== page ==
AFLAC Incorporated (NYSE:AFL) is the number one provider of worksite insurance in the United States, and their products are marketed at worksites and on TV (everyone knows the duck), intended to fill gaps in primary coverage. What a great deal of American investors don’t realize is that AFLAC is also the number one issuer of individual insurance policies in Japan, with over 50 million customers. In fact, about 80% of AFLAC’s earnings are derived from Japan.
AFLAC has done a very good job of expanding its customer base and revenues over the past decade (see chart). The company also has an excellent record of share repurchases and dividend increases. Currently yielding around 2.65%, AFLAC has raised its dividend each and every year over the past decade, even during the crisis years of 2008 and 2009, when every company with exposure to the financial sector seemed to be slashing their payouts.
AFLAC’s insurance products are unique and appealing to individuals because they pay cash directly to the insured in the event of financial challenges due to an accident or other life crisis. In Japan, a large portion of medical costs get reimbursed under the country’s national healthcare system.
In the U.S., AFLAC’s insurance products are divided into three categories: income loss protection (24% of U.S. total sales) which consists of short-term disability and life insurance, asset-loss protection (54%) which consists of accident and critical care insurance, and supplemental medical (22%) which consists of hospital indemnity, dental, and vision care.
In my opinion, AFLAC still has a ton of growing to do, particularly in the U.S. What makes an investment in AFLAC even more compelling is its extraordinarily cheap valuation, especially compared to forward growth estimates. AFLAC currently trades at just 7.7 times 2012’s earnings, and from 2013-2015, the company is projected to grow its earnings at an annual average rate of 8.6%. To make the point of how cheaply AFLAC is trading, take a look at this chart of AFLAC’s valuation over the past decade.
For comparison purposes, let’s take a quick look at two of the largest and most popular insurance companies in the market, Prudential Financial Inc (NYSE:PRU) and The Hartford Financial Services Group Inc (NYSE:HIG).
Prudential Financial is one of the largest financial services companies in the world, with $901 billion in assets under management as of last year. I chose this company as a good comparison to AFLAC because of its similar international exposure, with 23% of Prudential’s business coming from domestic insurance and 50% from international markets (the rest of Prudential’s business comes from the Retirement Solutions and Investment Management division).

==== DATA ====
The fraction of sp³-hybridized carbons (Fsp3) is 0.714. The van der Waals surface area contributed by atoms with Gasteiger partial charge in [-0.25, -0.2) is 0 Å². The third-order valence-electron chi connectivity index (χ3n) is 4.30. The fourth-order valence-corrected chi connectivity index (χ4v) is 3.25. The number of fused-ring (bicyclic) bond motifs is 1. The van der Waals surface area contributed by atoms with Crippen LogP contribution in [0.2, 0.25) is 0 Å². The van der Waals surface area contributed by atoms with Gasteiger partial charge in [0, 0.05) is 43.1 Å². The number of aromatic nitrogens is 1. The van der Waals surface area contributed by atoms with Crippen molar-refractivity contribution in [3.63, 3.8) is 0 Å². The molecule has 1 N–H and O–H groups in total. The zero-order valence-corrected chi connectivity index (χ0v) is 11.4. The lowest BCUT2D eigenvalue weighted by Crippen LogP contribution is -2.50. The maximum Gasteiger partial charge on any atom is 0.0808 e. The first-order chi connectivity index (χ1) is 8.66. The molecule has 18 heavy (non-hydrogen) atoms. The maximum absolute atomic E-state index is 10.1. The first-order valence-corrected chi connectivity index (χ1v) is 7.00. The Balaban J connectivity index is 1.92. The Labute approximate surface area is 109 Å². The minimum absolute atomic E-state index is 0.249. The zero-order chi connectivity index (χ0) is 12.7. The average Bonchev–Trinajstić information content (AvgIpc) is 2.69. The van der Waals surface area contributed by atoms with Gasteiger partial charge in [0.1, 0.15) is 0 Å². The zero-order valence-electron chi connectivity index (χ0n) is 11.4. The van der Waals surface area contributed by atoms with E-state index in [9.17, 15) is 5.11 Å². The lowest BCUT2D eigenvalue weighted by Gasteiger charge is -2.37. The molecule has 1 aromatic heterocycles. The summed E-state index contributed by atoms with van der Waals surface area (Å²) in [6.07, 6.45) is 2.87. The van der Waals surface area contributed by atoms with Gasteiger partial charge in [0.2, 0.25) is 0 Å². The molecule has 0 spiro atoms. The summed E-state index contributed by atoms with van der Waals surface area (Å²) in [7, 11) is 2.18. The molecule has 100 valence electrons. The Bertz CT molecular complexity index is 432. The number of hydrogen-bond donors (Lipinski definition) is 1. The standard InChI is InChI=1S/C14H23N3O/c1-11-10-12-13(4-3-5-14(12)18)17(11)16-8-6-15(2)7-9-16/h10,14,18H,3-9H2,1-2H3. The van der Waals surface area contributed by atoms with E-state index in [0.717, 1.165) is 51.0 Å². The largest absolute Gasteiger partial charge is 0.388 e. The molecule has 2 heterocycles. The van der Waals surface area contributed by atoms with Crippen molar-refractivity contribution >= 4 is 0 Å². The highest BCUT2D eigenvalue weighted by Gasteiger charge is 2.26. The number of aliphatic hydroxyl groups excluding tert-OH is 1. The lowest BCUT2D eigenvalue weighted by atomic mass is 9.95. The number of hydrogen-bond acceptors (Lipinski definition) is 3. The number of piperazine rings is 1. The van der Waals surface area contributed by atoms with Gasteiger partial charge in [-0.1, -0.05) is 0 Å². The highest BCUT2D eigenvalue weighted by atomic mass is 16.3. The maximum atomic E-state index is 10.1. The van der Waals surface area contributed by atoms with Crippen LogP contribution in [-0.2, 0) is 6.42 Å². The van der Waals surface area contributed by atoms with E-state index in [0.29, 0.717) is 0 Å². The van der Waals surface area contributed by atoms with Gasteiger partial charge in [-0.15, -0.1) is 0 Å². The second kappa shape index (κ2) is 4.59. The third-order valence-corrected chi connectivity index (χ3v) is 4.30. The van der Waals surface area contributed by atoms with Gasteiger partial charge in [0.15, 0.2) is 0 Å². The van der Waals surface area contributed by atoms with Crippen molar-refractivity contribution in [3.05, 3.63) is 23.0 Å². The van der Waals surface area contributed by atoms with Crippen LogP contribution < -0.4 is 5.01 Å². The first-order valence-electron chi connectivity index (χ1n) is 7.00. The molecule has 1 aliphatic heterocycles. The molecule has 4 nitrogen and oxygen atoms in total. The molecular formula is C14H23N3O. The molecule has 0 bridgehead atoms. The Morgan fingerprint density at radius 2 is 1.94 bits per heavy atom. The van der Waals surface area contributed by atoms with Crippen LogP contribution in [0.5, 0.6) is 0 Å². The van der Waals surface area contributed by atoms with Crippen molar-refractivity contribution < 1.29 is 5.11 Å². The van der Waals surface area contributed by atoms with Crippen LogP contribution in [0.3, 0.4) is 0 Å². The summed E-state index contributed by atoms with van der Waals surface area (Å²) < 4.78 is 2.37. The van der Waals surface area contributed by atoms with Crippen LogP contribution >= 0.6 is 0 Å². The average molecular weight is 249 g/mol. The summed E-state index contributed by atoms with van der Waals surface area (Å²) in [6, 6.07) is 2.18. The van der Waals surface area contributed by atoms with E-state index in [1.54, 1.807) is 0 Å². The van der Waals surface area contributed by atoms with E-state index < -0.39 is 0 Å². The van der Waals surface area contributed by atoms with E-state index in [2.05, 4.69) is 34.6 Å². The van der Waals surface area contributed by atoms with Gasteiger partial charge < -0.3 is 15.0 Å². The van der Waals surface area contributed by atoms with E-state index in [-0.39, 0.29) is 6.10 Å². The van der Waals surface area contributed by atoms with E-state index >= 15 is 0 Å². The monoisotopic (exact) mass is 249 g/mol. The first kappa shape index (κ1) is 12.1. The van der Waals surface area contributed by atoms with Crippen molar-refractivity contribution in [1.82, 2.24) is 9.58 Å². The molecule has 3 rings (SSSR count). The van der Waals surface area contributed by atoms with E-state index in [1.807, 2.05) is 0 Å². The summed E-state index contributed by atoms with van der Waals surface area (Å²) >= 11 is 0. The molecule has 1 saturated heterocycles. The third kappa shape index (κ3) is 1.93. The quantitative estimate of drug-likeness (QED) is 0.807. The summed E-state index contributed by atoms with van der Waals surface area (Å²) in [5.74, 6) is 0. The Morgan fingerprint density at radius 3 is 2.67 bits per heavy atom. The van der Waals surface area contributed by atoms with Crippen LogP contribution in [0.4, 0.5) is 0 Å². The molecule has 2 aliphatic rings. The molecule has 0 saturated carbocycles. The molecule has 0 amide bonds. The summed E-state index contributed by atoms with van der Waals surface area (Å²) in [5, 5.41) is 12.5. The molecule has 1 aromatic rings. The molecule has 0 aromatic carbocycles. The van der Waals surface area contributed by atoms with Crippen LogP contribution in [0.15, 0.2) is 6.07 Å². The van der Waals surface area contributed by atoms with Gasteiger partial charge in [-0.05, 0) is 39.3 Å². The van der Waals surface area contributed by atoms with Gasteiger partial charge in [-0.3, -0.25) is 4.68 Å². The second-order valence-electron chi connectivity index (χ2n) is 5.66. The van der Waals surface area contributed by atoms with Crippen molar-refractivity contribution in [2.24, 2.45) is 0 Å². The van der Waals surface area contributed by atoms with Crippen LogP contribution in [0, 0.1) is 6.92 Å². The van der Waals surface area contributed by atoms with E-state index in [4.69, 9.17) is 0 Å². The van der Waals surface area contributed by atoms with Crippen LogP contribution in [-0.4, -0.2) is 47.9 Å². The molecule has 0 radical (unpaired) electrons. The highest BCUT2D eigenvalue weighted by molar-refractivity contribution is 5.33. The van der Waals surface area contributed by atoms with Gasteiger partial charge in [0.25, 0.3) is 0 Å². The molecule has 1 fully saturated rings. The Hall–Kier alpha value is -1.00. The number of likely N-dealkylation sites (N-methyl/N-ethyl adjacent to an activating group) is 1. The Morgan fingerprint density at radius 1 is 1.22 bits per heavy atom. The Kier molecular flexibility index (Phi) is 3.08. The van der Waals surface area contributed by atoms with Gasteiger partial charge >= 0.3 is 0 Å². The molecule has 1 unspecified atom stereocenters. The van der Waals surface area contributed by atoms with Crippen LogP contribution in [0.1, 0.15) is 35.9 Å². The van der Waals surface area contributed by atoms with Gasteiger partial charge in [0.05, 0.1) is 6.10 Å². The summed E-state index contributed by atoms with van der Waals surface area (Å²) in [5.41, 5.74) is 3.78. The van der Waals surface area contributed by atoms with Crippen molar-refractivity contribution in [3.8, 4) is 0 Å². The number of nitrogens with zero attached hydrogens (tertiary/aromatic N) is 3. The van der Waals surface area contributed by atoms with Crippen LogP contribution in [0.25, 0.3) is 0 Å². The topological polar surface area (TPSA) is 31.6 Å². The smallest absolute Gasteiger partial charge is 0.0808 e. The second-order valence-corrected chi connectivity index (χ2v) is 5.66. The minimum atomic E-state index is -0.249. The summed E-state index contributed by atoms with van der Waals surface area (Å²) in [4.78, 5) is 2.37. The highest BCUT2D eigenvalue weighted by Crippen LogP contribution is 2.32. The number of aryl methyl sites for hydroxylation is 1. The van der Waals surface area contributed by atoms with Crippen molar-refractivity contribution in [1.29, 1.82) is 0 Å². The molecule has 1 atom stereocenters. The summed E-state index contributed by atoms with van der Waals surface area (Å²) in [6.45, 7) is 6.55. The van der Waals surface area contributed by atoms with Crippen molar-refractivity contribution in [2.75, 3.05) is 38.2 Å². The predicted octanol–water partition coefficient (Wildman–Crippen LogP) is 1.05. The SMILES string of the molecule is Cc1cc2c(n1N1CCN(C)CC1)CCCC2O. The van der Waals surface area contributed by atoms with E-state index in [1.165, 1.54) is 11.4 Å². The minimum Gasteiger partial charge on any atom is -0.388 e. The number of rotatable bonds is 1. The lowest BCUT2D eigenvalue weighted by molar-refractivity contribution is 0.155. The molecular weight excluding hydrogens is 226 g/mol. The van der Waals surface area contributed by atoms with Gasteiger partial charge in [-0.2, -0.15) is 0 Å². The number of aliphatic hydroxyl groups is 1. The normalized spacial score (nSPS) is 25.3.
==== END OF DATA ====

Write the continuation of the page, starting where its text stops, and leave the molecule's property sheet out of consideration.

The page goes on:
Prudential trades for 9.1 times 2012 earnings with 10% forward growth projected. This is comparable to AFLAC’s numbers, with a slight edge going to AFLAC.
Hartford trades at 8.5 times 2012 earnings, with 8.8% forward growth projected. However, Hartford’s success is highly dependent on the continued improvement of the equity markets as well as the company’s own restructuring.
As I mentioned already, I find AFLAC’s expected growth to be too low. I believe that the company’s U.S. business will grow rapidly over the next several years. The trend in primary insurance seems to be towards less and less coverage, further incentivizing people to purchase supplementary coverage.
Regardless of whether I’m correct, AFLAC is simply too cheap to ignore right now. At just 7.7 times earnings, AFLAC is trading at a tremendous discount. I should point out that one of the major reasons that insurance companies are trading at such a low P/E is the low interest rates that these companies rely on for income.
While the prevailing interest rates may stay low for several years to come, they won’t forever. When interest rates begin to rise again, so will the valuation of AFLAC and its peers, and this company should trade for around 15 times earnings, or double what it currently does. In this way, AFLAC may be one of the most underrated plays on the continuing economic recovery.
The article This Insurer Belongs in Your Portfolio originally appeared on Fool.com and is written by Matthew Frankel.
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